CB: I started by explaining to Michèle through the piece I wanted to work on ideas of destruction, emptiness and expansion in a structure of three scenes. I had the idea to incorporate my sculpture cut-outs, which take inspiration from The Book of Imaginary Beings by Jorge Luis Borges and were originally shown as part of my performance piece Mosquito Net at Desert X earlier this year. These sculptures also take inspiration from the philosopher Spinoza’s ideas of composing with each other; in his book Ethic he has no mercy for those who suffer and judge themselves, instead he thinks we should actualise our full potential and expand our capacities to compose with each other. It is a philosophy of joy, despite the destruction in nature and relationships, we still try to compose with each other, animal, objects and element.
SM: Then how were the Comme des Garçons pieces incorporated into this idea?
CB: With the Comme pieces I felt confronted to turn them into moving sculptures. They are so well crafted, handmade, it fills me with emotion to see how much time has been spent to make them both strong and light, easy to wear regardless of the fact they are huge. There are parallels with the time a dancer spends to master a movement, the Comme pieces dictate the body’s movement – when worn they can be viewed as both animistic and abstract. Taking into account Rei Kawakubo’s Japanese heritage I can’t help but think about the conceptual relationship the crafting of the pieces has to the Shinto religion. It is an animistic and pantheistic religion, which recognises a spirit in objects, animals, plants or Hello Kitty.
ML: I hadn’t ever really analysed my collection of Comme but now when I see images from the performance, capturing the dancers wearing the pieces and carrying the sculptures, it feels like these three elements – bodies, the garment and the sculptures – are made for each other. The clothes are hundreds of pounds in weight; the dancers made them look so light.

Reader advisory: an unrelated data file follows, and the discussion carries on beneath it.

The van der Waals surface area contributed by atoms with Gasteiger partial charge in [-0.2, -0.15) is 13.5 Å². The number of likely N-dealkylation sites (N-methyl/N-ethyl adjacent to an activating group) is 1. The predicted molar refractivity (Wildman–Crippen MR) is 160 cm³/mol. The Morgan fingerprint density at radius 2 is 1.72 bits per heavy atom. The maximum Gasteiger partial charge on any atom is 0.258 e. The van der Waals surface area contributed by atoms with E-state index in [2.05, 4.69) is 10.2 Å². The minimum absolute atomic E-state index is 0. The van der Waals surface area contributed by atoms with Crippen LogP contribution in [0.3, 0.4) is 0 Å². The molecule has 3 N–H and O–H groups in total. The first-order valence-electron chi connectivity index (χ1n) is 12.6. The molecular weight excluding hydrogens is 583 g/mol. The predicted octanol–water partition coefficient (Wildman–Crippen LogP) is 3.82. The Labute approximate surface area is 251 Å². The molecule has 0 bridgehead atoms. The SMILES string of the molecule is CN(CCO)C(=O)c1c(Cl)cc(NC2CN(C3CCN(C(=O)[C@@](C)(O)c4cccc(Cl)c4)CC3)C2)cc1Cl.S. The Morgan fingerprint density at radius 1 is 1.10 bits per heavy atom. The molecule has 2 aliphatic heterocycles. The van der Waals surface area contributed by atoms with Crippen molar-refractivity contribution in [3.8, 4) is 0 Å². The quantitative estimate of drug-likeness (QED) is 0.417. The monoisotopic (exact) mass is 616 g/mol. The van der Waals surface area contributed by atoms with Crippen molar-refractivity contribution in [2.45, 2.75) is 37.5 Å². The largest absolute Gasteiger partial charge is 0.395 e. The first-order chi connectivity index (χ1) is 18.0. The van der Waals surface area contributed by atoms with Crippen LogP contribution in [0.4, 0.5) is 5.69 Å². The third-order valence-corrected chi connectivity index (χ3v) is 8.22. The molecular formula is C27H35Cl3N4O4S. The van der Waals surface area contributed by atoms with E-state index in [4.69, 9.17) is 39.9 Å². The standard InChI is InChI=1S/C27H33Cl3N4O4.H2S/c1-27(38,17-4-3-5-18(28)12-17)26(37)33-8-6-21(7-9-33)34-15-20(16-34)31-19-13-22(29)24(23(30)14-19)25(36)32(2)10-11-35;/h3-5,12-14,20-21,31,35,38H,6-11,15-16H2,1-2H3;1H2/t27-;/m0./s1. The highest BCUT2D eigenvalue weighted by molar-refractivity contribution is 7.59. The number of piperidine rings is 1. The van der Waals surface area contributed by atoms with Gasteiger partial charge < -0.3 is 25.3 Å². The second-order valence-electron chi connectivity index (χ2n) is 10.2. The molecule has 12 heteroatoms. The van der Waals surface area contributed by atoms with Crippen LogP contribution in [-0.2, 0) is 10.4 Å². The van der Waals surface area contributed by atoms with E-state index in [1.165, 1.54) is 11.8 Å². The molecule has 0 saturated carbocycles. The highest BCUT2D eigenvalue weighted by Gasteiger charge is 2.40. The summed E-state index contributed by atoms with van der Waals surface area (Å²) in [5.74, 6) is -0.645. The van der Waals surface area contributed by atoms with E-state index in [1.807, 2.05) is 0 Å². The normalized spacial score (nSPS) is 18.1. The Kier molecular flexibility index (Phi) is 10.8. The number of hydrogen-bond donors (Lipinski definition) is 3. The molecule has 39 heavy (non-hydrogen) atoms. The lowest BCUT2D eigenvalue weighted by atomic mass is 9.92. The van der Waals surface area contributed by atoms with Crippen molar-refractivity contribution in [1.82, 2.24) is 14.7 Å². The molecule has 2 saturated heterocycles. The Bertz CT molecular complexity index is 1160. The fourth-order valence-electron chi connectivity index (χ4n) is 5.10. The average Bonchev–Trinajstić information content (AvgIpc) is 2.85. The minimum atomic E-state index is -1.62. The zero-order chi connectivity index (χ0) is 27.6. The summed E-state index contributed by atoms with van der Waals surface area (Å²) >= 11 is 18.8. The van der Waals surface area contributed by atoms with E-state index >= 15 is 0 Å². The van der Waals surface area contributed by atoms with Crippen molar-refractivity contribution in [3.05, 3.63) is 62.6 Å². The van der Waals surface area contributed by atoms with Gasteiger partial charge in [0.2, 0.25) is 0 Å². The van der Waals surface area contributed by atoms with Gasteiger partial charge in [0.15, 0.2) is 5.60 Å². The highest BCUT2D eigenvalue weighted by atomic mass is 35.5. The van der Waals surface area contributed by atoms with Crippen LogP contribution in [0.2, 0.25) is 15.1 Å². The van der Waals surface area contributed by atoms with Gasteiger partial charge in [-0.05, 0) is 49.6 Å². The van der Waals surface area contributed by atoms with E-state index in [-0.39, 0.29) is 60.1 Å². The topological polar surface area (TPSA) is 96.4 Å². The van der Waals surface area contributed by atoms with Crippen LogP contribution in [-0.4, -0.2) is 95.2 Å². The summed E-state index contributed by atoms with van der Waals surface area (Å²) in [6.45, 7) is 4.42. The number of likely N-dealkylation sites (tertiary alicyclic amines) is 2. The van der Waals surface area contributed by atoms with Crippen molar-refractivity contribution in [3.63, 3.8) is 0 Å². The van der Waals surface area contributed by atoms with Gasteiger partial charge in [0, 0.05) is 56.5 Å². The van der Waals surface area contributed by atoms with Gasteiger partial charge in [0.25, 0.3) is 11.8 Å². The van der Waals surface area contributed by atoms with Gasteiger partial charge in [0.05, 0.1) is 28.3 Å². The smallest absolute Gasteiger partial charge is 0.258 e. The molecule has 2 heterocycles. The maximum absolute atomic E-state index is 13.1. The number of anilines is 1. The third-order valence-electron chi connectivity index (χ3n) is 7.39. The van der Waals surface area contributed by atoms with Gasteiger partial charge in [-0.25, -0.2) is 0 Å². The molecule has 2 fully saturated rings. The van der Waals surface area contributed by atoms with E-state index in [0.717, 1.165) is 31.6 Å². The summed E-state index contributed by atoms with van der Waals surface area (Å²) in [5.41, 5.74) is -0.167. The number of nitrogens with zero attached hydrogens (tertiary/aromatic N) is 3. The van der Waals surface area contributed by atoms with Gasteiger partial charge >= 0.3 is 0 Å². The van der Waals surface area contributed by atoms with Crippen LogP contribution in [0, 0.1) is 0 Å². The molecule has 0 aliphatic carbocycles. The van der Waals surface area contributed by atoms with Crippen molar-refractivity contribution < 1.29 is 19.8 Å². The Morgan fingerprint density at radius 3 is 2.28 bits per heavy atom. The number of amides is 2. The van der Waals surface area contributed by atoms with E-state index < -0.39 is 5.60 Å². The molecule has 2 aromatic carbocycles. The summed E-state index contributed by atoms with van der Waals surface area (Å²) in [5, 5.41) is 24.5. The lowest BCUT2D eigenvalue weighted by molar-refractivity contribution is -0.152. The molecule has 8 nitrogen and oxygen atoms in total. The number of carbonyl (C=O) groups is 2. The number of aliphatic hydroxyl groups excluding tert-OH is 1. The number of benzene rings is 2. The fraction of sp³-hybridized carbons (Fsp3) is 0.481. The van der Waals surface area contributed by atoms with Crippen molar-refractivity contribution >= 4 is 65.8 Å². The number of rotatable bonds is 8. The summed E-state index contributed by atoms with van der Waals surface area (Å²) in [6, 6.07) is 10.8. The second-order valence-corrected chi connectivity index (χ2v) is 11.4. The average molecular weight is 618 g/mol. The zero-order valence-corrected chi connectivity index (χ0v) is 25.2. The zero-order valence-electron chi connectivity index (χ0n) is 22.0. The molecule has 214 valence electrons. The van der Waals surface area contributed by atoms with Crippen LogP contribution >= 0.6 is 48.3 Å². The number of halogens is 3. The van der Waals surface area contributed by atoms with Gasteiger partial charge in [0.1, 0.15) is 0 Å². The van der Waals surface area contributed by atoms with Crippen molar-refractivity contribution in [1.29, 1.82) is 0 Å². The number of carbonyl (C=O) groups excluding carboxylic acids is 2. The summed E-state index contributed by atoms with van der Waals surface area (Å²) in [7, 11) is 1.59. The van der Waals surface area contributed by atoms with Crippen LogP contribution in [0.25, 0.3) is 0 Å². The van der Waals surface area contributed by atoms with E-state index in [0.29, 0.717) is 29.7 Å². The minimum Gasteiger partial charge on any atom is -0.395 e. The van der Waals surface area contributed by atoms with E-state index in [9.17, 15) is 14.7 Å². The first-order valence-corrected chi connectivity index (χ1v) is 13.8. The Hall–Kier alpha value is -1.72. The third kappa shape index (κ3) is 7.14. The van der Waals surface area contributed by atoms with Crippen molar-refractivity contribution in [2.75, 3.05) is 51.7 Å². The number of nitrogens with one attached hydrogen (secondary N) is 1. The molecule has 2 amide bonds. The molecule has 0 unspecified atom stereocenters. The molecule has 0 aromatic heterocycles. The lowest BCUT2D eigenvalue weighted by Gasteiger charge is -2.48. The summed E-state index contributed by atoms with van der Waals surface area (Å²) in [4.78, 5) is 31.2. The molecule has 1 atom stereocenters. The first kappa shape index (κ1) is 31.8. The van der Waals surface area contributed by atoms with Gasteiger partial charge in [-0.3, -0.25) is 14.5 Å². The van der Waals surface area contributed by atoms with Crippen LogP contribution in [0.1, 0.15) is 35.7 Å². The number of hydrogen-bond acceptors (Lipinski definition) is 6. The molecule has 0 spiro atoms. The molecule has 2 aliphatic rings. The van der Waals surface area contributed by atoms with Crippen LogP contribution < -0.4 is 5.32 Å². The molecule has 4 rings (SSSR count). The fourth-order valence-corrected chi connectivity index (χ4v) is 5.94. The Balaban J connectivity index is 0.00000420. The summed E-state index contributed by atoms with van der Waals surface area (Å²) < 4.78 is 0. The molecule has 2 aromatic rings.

SM: All the dancers were cast from different places. Where did you find them and what were you looking for?
ML: Cecilia did the casting over FaceTime from Paris. It is amazing seeing something come together when it is meant to be. For me the whole performance was instinctive. All the dancers really wanted to be a part of it all. It was incredible how through the dancers the sculpture and clothes came together to tell the same story.
CB: Kathy Noble, the curator of Performa, helped me to find the dancers. All of them were very dedicated; each had strong beliefs in their independent practices and came from a range of backgrounds such as voguing, dancehall, ballet, boxing and modern dance. I was interested to explore whether there were common threads amongst these different practices. There are – firstly, each one is very specific and precise. I have personally explored each of these different disciplines with my own body and I feel like they each transform the state of mind and mood through meditation in movement. To me the study of different dance disciplines, from different geographic regions and history, allows me to have empathy for human kind. I look for peace and harmony through bodily rites. To see how different cultures use the body I think modifies the way we can understand.